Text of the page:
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That’s a fact
Re The Antidote To Fake Facts: Real Ones (Opinion, Dec. 19): Suppose that everyone who receives the COVID-19 vaccine were offered a button or lapel pin to wear indicating receipt of vaccination. This would not function as an “immunity certificate,” since at this stage who knows how long immunity will last? It would just be a note that the wearer has received the vaccine, is alive and walking around and apparently well.
As these proliferate, those hesitant to take the vaccine would start to notice increasing numbers of people who are vaccinated and not dead yet. For some people, this might be very convincing: facts that they can see with their own eyes.
John Horman Waterloo, Ont.
What really ails us
Re The Real Cure For COVID-19 Is Repairing Our Relationship With The Planet (Opinion, Dec. 19): Tucked away in the last third of the Opinion section was a beautiful, insightful, intelligent piece on what is at the root cause of increasing disease in ourselves and our planet. For those who have followed the deep connection between our health and the health of our environment, it is a welcome view and perspective that should have much more coverage, because a vaccine can’t regenerate the lethal damage we have inflicted on our ecosystems and ourselves.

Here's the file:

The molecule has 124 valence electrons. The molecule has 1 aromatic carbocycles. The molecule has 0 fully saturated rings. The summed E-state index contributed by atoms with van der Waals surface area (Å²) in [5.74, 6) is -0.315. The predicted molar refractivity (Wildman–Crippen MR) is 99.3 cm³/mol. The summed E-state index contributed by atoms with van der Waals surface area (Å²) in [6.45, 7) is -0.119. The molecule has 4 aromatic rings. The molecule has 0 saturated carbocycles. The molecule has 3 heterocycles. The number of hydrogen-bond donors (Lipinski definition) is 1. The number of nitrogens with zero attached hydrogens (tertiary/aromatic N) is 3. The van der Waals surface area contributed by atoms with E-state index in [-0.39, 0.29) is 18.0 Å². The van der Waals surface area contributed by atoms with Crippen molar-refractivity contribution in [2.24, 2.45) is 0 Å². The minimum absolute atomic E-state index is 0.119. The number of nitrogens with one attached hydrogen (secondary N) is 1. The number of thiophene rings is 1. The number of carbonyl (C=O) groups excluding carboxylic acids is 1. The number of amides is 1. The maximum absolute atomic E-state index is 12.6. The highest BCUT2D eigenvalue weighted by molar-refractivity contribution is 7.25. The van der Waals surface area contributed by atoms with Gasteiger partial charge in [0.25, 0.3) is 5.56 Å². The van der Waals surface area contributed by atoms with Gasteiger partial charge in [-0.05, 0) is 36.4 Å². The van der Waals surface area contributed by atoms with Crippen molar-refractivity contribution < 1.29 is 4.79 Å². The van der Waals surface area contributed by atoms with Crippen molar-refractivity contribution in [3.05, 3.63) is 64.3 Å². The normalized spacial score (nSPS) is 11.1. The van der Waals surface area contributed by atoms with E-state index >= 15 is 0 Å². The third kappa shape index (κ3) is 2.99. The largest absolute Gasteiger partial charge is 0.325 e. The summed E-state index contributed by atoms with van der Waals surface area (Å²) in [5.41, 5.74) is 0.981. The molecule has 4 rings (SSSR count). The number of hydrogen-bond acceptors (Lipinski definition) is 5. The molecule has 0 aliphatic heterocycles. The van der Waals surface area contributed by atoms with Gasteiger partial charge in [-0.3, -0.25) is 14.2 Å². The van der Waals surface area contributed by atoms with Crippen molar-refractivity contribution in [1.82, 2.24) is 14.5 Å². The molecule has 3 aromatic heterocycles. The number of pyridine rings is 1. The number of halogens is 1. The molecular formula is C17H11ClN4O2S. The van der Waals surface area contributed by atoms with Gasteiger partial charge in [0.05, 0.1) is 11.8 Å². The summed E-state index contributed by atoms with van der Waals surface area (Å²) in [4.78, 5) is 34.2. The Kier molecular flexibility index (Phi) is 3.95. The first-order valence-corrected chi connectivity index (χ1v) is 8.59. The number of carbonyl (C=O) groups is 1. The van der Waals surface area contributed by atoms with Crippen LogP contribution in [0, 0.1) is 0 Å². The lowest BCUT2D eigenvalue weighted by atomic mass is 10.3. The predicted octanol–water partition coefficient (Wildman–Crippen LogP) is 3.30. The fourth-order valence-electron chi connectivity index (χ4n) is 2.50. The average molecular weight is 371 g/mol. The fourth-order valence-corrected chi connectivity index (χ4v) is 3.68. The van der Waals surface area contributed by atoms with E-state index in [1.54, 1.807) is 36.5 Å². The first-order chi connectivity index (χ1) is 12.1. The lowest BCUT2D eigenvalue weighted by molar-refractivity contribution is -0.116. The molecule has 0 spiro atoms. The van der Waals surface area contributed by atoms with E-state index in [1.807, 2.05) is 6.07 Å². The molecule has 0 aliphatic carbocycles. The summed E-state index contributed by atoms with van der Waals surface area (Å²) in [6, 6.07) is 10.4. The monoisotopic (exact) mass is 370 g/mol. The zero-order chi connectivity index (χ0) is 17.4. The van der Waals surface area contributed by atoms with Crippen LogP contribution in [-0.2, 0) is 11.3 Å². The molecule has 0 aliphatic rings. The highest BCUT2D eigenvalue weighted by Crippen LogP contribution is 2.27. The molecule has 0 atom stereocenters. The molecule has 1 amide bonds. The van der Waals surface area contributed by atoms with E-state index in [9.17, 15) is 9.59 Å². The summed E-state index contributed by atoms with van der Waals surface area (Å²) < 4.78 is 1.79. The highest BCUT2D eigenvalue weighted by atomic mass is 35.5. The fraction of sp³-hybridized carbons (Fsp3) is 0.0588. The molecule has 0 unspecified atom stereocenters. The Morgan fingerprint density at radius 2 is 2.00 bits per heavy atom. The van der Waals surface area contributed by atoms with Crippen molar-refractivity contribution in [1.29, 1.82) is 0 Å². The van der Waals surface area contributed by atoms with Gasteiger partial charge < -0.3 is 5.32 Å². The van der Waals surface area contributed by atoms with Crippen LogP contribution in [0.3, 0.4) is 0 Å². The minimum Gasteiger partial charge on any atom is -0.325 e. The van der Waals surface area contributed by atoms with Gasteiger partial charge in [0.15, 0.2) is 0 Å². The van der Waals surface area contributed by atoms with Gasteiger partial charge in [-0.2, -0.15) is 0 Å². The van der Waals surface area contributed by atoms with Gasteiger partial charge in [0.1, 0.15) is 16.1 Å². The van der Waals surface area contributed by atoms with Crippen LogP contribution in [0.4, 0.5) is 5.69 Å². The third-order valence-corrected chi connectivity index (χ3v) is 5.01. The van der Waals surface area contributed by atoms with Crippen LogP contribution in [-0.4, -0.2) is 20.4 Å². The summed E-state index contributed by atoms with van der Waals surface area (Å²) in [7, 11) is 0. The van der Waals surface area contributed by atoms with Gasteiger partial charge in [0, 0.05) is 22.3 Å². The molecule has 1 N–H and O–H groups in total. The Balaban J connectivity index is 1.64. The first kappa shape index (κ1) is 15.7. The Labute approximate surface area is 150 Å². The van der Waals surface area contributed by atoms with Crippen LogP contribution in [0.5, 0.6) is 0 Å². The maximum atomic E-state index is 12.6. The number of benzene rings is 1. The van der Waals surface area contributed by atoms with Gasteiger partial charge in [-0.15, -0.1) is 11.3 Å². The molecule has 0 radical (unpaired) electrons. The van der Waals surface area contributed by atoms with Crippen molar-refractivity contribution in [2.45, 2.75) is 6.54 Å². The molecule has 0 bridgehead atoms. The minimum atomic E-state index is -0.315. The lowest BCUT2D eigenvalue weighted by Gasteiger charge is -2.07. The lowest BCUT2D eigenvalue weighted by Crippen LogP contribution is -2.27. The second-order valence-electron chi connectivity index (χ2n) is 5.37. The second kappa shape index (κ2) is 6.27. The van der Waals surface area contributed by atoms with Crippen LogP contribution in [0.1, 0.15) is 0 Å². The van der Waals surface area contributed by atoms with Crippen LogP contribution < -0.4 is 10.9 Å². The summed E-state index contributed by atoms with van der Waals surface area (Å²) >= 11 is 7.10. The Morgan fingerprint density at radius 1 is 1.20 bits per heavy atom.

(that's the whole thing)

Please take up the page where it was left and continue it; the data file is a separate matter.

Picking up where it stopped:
Jennifer Allen Midhurst, Ont.
Collectively, we need to move from talking about issues of climate change, biodiversity loss and Indigenous peoples’ inequality to substantive action. The recent “Jane Goodall Act” introduced by Senator Murray Sinclair in the Senate aims to help move Canada ahead in this direction.
Ultimately, as Dr. Goodall frequently states, it is our “disrespect for animals and nature” that continually creates challenges such as COVID-19′s zoonotic disease transmission from wildlife to humans. These problems, their causes and the urgent need for leadership on solutions need to be taught in boardrooms and classrooms across the land.
David Smith CEO, The Jane Goodall Institute of Canada; Toronto
Tired of Canadian Tire
Re Tire Change (Report on Business, Dec. 19) I want to love Canadian Tire, but I just can’t. Rebranding is not the fix the store needs, I think, but a major overhaul on friendly, helpful, available customer service. It all comes down to the people.
Kerry Ballard Montreal
I wish that all elected politicians would read and reflect on last Saturday’s letters to the editor. Contributors stress that now is the time to rethink and overhaul our priorities in government spending. Let’s keep demanding that our governments use this time of crisis to make meaningful and lasting changes that address the inequality and destructiveness that’s become painfully obvious in our society. There’s still time.
Gordon Yanchyshyn Toronto
Leaps for mankind
Re Man On The Moon (Letters, Dec. 19): Three letter-writers complain that Canada is involved in the space program while other pressing issues are unresolved. There are two problems with this thinking. First is the logical extension that there is a hierarchy of issues, that somehow we’ve agreed that Problem A is worse than B. Second is the implication that space projects are vanity ops for governments and not research projects. Space expeditions require massive leaps in technology that then find their way into our daily lives. Societal issues should be addressed strategically. Address the immediate problem, but work toward long-term solutions. Space programs contribute strategically in that regard.